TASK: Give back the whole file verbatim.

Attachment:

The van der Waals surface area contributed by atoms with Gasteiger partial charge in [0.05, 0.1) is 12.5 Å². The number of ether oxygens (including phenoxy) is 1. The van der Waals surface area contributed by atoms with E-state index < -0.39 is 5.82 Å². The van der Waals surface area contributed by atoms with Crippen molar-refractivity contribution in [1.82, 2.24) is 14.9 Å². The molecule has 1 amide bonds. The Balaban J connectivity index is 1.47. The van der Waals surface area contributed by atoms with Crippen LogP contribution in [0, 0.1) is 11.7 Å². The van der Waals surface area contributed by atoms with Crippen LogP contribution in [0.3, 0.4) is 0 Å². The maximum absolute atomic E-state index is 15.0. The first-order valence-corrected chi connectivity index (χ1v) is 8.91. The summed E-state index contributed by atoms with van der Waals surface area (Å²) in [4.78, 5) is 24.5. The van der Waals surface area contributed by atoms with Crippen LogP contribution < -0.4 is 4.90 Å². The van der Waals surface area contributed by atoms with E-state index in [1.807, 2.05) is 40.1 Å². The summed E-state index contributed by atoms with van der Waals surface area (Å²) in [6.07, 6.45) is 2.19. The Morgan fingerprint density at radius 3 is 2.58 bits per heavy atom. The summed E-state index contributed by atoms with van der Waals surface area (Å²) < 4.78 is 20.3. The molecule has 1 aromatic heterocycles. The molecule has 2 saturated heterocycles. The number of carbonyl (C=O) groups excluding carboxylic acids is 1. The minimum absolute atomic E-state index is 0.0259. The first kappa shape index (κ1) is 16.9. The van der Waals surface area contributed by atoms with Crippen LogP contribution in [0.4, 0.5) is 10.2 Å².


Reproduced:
The van der Waals surface area contributed by atoms with Gasteiger partial charge in [0.05, 0.1) is 12.5 Å². The number of ether oxygens (including phenoxy) is 1. The van der Waals surface area contributed by atoms with E-state index < -0.39 is 5.82 Å². The van der Waals surface area contributed by atoms with Crippen molar-refractivity contribution in [1.82, 2.24) is 14.9 Å². The molecule has 1 amide bonds. The Balaban J connectivity index is 1.47. The van der Waals surface area contributed by atoms with Crippen LogP contribution in [0, 0.1) is 11.7 Å². The van der Waals surface area contributed by atoms with Crippen LogP contribution in [0.3, 0.4) is 0 Å². The maximum absolute atomic E-state index is 15.0. The first-order valence-corrected chi connectivity index (χ1v) is 8.91. The summed E-state index contributed by atoms with van der Waals surface area (Å²) in [4.78, 5) is 24.5. The van der Waals surface area contributed by atoms with Crippen LogP contribution < -0.4 is 4.90 Å². The van der Waals surface area contributed by atoms with E-state index in [1.807, 2.05) is 40.1 Å². The summed E-state index contributed by atoms with van der Waals surface area (Å²) in [6.07, 6.45) is 2.19. The Morgan fingerprint density at radius 3 is 2.58 bits per heavy atom. The summed E-state index contributed by atoms with van der Waals surface area (Å²) < 4.78 is 20.3. The molecule has 1 aromatic heterocycles. The molecule has 2 saturated heterocycles. The number of carbonyl (C=O) groups excluding carboxylic acids is 1. The minimum absolute atomic E-state index is 0.0259. The first kappa shape index (κ1) is 16.9. The van der Waals surface area contributed by atoms with Crippen LogP contribution in [0.4, 0.5) is 10.2 Å².